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Systematically developing a career: great interest in leadership

“Leadership is the art of getting someone else to do something you want done because he wants to do it.” Prof. Brooke Shaughnessy introduced the workshop “Leadership in Academia – Evidence based leadership for women” with the words of the 34th president of the United States, General Dwight David Eisenhower. The experienced trainer at the School of Management of the University of Technology Munich, who has just been assigned junior professor at the LMU, stated that leadership begins with self-reflection – about strengths and weaknesses, aims and expectations, values, standards and concerns.


The partcipants discussed leadership very lively and from different perspectives – according to their international background. Foto: Marta Mayer, DESY.

 “The topic of leadership especially for female scientists and in English still receives too little attention,” says Wiebke Kircheisen, CUI’s equal opportunity officer. “Again and again we also realize how important it is to offer the opportunity of networking,” adds Mirko Siemssen, coordinator of the PIER Helmholtz Graduate School. Together with the Collaborative Research Centers SFB 676 and SFB 925 as well as Anna Logica, the women’s promotion program of Informatics for the MIN faculty, CUI and PIER had invited female PhDs of the MIN faculty to the workshop on the Campus Bahrenfeld.

In advance the trainer had asked the participants about their interests: “The topics Negotiations”, “Decision Making”, “Managing Upwards” and “How to influence others” were considered most important – and were discussed very lively during the well-attended workshop, particularly since the participants came from various countries and regarded the topics from different perspectives. “However, it also became clear that many female scientists repeatedly find themselves in situations for which they would like to get individual advice. At this point we might think about offering individual coaching,” says Kircheisen.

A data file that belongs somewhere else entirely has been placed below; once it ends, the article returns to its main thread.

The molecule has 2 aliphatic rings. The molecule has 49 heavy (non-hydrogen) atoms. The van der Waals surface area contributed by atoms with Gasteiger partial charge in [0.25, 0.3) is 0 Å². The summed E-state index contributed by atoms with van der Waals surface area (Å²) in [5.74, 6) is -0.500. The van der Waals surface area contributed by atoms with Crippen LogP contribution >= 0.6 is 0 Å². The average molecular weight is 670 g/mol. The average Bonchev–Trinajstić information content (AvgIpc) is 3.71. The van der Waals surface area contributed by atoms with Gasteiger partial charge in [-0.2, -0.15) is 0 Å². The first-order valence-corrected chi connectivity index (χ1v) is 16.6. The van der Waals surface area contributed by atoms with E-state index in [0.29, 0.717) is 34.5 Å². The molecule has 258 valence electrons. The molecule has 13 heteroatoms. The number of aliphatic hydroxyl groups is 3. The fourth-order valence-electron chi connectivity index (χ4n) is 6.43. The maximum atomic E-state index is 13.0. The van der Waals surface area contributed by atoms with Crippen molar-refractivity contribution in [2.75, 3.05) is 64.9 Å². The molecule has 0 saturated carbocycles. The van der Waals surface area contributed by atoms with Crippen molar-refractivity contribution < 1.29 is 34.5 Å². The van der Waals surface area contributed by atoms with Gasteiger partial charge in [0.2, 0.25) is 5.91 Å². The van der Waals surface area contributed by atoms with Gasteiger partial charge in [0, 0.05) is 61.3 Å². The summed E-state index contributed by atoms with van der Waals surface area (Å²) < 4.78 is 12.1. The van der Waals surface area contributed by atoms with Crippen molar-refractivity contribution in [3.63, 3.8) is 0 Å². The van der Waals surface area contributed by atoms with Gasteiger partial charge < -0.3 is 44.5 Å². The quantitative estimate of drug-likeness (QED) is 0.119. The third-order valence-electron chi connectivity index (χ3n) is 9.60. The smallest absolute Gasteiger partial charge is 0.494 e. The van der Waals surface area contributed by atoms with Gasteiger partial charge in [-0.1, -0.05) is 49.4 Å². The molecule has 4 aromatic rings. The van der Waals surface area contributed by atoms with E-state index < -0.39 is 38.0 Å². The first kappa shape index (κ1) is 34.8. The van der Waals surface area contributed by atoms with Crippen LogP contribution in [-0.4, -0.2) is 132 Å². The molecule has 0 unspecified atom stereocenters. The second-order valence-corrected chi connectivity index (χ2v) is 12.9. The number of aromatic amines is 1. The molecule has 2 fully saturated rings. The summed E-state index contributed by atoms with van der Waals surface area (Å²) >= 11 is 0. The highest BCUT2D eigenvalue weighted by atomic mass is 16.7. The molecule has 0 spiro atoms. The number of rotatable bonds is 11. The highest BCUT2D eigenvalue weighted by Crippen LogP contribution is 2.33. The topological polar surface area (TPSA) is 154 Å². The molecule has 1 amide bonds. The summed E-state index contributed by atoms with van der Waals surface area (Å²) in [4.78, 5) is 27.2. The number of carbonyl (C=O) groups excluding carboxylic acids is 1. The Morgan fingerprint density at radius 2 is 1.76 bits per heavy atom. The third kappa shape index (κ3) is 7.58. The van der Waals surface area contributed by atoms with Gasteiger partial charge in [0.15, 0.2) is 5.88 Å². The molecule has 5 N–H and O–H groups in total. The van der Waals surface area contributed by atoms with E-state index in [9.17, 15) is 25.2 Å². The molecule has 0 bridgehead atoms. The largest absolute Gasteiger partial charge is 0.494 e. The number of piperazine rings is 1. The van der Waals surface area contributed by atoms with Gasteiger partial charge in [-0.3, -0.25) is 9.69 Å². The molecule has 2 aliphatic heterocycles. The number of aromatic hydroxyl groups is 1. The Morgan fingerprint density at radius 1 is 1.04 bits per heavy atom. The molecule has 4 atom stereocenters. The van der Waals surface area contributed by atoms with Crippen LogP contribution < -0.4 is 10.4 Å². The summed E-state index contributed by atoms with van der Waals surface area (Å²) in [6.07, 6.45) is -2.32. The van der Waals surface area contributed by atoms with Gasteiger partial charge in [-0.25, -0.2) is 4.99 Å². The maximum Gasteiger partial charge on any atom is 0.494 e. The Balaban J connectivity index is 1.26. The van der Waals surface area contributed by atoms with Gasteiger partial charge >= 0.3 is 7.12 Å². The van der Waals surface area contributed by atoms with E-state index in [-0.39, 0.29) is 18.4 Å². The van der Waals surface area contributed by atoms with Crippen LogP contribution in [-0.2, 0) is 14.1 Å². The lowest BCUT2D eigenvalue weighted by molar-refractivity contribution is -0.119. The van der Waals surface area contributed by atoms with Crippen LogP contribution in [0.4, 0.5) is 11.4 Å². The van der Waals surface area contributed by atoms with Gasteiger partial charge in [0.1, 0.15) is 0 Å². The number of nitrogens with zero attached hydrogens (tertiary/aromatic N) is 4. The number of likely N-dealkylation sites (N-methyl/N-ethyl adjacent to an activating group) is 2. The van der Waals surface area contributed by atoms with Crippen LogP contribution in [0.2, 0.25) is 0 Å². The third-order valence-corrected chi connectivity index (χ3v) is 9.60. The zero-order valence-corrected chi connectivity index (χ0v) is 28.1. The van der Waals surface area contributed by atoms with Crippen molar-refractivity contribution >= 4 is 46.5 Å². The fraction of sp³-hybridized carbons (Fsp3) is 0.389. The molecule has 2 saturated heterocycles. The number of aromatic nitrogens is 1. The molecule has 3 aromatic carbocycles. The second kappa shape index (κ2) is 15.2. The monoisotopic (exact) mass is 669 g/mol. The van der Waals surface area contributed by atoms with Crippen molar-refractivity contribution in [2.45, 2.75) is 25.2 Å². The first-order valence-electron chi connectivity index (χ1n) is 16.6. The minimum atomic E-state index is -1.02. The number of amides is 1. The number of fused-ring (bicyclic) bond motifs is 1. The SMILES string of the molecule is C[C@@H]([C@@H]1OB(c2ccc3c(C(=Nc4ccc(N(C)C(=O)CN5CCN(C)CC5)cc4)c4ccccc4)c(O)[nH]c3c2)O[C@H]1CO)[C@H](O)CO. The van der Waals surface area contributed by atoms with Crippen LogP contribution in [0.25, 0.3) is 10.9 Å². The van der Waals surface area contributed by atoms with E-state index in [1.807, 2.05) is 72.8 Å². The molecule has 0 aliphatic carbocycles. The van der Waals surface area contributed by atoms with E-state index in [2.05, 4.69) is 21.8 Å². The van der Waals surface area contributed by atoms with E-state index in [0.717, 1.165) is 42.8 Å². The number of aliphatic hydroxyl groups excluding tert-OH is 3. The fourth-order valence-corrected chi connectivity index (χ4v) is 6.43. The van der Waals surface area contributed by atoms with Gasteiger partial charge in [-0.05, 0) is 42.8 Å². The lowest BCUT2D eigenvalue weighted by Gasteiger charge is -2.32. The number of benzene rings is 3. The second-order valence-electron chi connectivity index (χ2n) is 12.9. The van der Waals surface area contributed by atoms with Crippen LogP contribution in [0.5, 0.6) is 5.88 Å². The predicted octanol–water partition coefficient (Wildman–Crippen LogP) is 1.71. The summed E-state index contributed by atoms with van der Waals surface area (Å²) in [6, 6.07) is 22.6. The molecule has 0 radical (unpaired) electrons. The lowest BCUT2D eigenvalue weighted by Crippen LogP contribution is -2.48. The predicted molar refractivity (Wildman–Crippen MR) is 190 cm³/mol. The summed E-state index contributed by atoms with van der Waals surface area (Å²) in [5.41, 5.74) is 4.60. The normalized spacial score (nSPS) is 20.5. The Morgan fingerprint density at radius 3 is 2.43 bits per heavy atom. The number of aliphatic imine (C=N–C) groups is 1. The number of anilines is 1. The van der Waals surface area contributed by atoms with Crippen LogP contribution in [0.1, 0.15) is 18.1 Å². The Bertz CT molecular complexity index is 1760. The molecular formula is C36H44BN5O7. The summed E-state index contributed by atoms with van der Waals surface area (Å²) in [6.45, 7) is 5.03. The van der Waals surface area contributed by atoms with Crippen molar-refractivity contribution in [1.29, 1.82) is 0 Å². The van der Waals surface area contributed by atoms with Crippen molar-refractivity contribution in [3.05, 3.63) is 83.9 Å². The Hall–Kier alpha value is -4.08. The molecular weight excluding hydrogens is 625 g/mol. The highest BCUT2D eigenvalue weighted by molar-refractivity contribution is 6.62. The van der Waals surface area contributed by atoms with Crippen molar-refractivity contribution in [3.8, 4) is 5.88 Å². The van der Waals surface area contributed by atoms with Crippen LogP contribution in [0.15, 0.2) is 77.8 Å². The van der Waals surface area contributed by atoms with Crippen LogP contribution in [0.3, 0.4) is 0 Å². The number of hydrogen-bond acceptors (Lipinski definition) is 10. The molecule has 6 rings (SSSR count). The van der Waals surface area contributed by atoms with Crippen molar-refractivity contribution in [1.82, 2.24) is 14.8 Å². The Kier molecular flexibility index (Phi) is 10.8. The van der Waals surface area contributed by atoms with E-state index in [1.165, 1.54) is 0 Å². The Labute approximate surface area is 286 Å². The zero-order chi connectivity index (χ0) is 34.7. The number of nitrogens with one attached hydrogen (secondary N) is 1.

Especially regarding the topic of negotiations, the approaches of men and women differ significantly: 85 percent of men agree with the statement, that they themselves define their value for a company and thus they insist on an adequate payment. Among women only 17 percent agreed, according to Prof. Brooke Shaugnessy’s research within the BMBF funded project “Selection and Evaluation of Leaders in Management and Academia – How do Men and Women differ?”

For the winter term 2014/15 Kircheisen, in cooperation with the Career Center, the Universitätsklinikum Eppendorf and the MIN faculty, developed another module of four workshops that last one and a half days each for advanced female scientists, such as post docs, junior group leaders, private lecturers and junior professors. The focus will again be on leadership in combination with individual trainings. Kircheisen: “It is important for us to offer female scientists the opportunity to continue their education in this context on a scientific basis and to systematically develop their career.”